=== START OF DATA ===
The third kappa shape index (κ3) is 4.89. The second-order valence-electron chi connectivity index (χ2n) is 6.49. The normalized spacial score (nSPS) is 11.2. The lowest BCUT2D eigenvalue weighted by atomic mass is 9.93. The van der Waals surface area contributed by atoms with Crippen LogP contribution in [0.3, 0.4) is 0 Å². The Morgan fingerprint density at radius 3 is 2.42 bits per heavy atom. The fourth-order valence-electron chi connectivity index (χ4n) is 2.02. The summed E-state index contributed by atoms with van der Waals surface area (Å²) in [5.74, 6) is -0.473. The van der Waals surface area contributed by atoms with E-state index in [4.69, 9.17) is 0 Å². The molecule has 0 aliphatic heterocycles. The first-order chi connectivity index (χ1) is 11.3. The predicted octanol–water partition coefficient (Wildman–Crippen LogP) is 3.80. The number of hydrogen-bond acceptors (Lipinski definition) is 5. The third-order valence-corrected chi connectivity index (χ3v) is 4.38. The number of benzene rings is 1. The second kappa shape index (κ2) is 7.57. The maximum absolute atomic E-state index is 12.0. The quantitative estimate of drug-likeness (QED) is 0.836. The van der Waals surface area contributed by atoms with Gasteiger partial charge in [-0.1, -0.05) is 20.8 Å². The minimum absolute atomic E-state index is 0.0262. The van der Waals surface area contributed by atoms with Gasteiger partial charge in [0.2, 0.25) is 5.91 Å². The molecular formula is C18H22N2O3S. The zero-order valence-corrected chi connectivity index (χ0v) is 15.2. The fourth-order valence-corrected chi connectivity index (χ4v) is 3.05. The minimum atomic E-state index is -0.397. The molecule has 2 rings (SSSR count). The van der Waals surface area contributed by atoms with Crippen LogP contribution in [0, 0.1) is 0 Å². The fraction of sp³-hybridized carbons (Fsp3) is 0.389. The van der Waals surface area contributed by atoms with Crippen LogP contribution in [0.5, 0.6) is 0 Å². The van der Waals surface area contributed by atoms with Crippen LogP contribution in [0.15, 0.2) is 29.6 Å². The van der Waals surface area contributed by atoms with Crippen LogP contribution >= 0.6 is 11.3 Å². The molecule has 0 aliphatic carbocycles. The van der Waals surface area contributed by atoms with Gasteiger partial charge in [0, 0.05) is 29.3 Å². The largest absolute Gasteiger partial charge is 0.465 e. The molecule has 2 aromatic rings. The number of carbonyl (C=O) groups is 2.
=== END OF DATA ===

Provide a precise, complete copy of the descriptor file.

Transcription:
The third kappa shape index (κ3) is 4.89. The second-order valence-electron chi connectivity index (χ2n) is 6.49. The normalized spacial score (nSPS) is 11.2. The lowest BCUT2D eigenvalue weighted by atomic mass is 9.93. The van der Waals surface area contributed by atoms with Crippen LogP contribution in [0.3, 0.4) is 0 Å². The Morgan fingerprint density at radius 3 is 2.42 bits per heavy atom. The fourth-order valence-electron chi connectivity index (χ4n) is 2.02. The summed E-state index contributed by atoms with van der Waals surface area (Å²) in [5.74, 6) is -0.473. The van der Waals surface area contributed by atoms with E-state index in [4.69, 9.17) is 0 Å². The molecule has 0 aliphatic heterocycles. The first-order chi connectivity index (χ1) is 11.3. The predicted octanol–water partition coefficient (Wildman–Crippen LogP) is 3.80. The number of hydrogen-bond acceptors (Lipinski definition) is 5. The third-order valence-corrected chi connectivity index (χ3v) is 4.38. The number of benzene rings is 1. The second kappa shape index (κ2) is 7.57. The maximum absolute atomic E-state index is 12.0. The quantitative estimate of drug-likeness (QED) is 0.836. The van der Waals surface area contributed by atoms with Gasteiger partial charge in [-0.1, -0.05) is 20.8 Å². The minimum absolute atomic E-state index is 0.0262. The van der Waals surface area contributed by atoms with Gasteiger partial charge in [0.2, 0.25) is 5.91 Å². The molecular formula is C18H22N2O3S. The zero-order valence-corrected chi connectivity index (χ0v) is 15.2. The fourth-order valence-corrected chi connectivity index (χ4v) is 3.05. The minimum atomic E-state index is -0.397. The molecule has 2 rings (SSSR count). The van der Waals surface area contributed by atoms with Crippen LogP contribution in [0, 0.1) is 0 Å². The fraction of sp³-hybridized carbons (Fsp3) is 0.389. The van der Waals surface area contributed by atoms with Crippen LogP contribution in [0.5, 0.6) is 0 Å². The van der Waals surface area contributed by atoms with Crippen LogP contribution in [0.15, 0.2) is 29.6 Å². The van der Waals surface area contributed by atoms with Crippen LogP contribution >= 0.6 is 11.3 Å². The molecule has 0 aliphatic carbocycles. The van der Waals surface area contributed by atoms with Gasteiger partial charge in [0, 0.05) is 29.3 Å². The largest absolute Gasteiger partial charge is 0.465 e. The molecule has 2 aromatic rings. The number of carbonyl (C=O) groups is 2.